Kathie: What sets your story apart from other books out there set during this time period?

Kate: I used to work in newspapers, so perhaps I bring a bit of a journalistic approach to my books? Who knows! But I like to find real-live people to talk to as I’m researching stories. So with CAPE, MASK, and BOOTS, I spoke with the children of the ENIAC programmers, a survivor of a Japanese internment camp, actual WASP pilots. This is all to show kids that our connection to “history” doesn’t mean it’s covered in cobwebs and dust. History is alive and just waiting for us to ask questions and take an interest. And that research means more than calling up a website and taking notes. It’s about connecting on a human level and finding universal emotions and shared experiences.

Kathie: If you could go back in history and meet one person from any time period, who would it be and why?

Kate: There are so many interesting people from history, it’s hard to single out just one. But what I’m drawn to are the unsung heroes. The people who are footnotes or nearly forgotten, rather than the luminaries. So I’d say first in my mind would be Kate Warne. She’s considered America’s first female detective, and she was hired by Allan Pinkerton for his Pinkerton National Detective Agency in 1856, and she was instrumental in saving newly elected President Lincoln when he rode to Washington, D.C. I featured Kate Warne in my middle-grade history-mystery THE DETECTIVE’S ASSISTANT, and I felt such a desire to do right by her. I visited her gravesite multiple times while writing the manuscript, and just the idea that I could touch the faded tombstone—it gave me a heavy sense of wanting to tell her story and do her justice. Having coffee with her would be pretty cool.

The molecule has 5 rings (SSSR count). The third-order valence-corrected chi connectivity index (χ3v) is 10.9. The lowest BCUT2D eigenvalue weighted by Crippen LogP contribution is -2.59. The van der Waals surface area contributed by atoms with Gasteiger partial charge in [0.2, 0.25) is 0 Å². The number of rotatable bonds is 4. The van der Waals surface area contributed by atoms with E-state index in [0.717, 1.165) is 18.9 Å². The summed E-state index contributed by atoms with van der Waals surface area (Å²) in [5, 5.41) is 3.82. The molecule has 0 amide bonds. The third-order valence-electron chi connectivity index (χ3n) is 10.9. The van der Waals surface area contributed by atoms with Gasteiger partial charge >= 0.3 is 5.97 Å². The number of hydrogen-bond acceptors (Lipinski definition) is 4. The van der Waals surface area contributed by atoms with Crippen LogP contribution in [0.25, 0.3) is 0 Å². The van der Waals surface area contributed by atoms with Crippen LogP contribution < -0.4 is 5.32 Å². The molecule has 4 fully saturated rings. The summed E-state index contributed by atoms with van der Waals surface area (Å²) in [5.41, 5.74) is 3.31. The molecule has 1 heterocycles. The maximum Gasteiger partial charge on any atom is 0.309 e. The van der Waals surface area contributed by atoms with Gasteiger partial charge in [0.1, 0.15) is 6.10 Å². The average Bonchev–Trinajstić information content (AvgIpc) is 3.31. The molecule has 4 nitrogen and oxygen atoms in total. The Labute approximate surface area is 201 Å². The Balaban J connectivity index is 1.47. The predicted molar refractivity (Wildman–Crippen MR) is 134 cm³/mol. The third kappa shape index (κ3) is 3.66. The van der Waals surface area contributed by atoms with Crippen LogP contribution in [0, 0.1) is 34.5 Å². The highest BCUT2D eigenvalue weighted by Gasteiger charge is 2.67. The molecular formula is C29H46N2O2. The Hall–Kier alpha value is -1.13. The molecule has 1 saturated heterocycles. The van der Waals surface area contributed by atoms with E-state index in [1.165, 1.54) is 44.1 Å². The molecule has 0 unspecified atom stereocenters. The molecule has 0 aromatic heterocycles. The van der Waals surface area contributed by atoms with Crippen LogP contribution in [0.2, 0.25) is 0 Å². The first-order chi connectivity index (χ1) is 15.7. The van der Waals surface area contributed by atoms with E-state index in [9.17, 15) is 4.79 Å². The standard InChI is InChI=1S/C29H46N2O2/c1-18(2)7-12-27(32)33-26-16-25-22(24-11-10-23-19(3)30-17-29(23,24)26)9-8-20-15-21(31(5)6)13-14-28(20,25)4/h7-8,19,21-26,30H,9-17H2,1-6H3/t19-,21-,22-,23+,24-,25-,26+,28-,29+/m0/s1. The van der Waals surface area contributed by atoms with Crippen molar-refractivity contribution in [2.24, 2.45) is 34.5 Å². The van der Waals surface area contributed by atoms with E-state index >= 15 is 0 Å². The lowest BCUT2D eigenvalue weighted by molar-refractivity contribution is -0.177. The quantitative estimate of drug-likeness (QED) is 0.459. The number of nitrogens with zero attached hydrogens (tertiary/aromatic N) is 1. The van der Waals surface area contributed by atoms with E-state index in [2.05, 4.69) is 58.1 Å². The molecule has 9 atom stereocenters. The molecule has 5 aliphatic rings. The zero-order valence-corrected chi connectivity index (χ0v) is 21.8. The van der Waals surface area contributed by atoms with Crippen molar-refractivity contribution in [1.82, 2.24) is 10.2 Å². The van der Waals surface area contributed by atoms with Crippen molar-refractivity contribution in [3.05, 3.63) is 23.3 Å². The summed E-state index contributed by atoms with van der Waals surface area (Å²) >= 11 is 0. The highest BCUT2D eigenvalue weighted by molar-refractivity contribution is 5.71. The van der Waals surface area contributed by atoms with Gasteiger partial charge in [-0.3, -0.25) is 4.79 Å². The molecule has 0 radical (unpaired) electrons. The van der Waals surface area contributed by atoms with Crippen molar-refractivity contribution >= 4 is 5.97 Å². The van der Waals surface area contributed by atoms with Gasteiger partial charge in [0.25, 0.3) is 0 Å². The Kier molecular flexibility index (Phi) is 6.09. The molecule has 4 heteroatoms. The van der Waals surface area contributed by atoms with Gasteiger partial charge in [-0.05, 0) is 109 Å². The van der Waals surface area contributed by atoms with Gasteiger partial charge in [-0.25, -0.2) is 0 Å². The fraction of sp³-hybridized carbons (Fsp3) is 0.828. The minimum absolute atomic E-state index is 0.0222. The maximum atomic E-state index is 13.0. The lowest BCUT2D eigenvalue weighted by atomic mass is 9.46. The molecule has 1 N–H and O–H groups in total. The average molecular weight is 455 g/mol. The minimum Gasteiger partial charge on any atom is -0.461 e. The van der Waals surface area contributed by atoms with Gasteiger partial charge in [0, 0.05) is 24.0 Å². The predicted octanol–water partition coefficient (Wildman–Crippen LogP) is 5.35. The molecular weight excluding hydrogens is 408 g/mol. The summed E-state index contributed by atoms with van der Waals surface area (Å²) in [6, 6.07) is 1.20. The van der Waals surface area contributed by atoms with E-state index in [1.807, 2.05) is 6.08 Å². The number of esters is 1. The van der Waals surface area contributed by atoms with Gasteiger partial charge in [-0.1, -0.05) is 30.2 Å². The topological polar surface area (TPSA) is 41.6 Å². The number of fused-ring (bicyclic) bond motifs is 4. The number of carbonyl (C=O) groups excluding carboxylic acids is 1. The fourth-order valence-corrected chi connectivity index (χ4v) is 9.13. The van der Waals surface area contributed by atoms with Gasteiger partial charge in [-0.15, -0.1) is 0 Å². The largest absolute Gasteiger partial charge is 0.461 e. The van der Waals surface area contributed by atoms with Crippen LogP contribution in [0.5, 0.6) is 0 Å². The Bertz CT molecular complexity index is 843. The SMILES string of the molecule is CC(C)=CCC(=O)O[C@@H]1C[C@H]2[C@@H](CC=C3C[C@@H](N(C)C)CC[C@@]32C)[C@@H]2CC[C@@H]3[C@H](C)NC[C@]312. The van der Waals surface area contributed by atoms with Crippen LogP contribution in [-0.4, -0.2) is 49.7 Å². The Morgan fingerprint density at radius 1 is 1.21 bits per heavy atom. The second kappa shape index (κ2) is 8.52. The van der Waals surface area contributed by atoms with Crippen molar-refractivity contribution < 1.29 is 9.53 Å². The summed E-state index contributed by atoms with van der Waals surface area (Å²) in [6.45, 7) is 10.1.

Kathie: Are you working on another writing project at this time?

Kate: I sure am! I love researching historical moments and figures. So I’ve found something wonderful from around 1920, and it features the Spanish flu and World War I and just some awesome, super-nerdy history! I am writing it as a mystery, which makes it even more fun to sit down at my laptop each day.

Kathie: Where can our readers go to learn more about you and your writing?

Kate: I’ve tried to put up some fun material on my website, along with curriculum guides to using these books in the classroom. I hope students message me with questions or comments!

Kathie: Thanks so much for chatting with me today, Kate, and I wish you all the best with your book’s release.

Kate: Thank YOU!

KATE HANNIGAN writes fiction and nonfiction. Her historical mystery The Detective’s Assistant won SCBWI’s 2016 Golden Kite Award. Cape, Book 1 in The League of Secret Heroes series with (Simon & Schuster/Aladdin), received the Oklahoma Book Award and was recently optioned for film. Visit Kate online at

2 thoughts on “Interview with Kate Hannigan about BOOTS

  1. Congratulations on the new book! As a writer of historical fiction myself, I admire your work and especially love The Detective’s Assistant.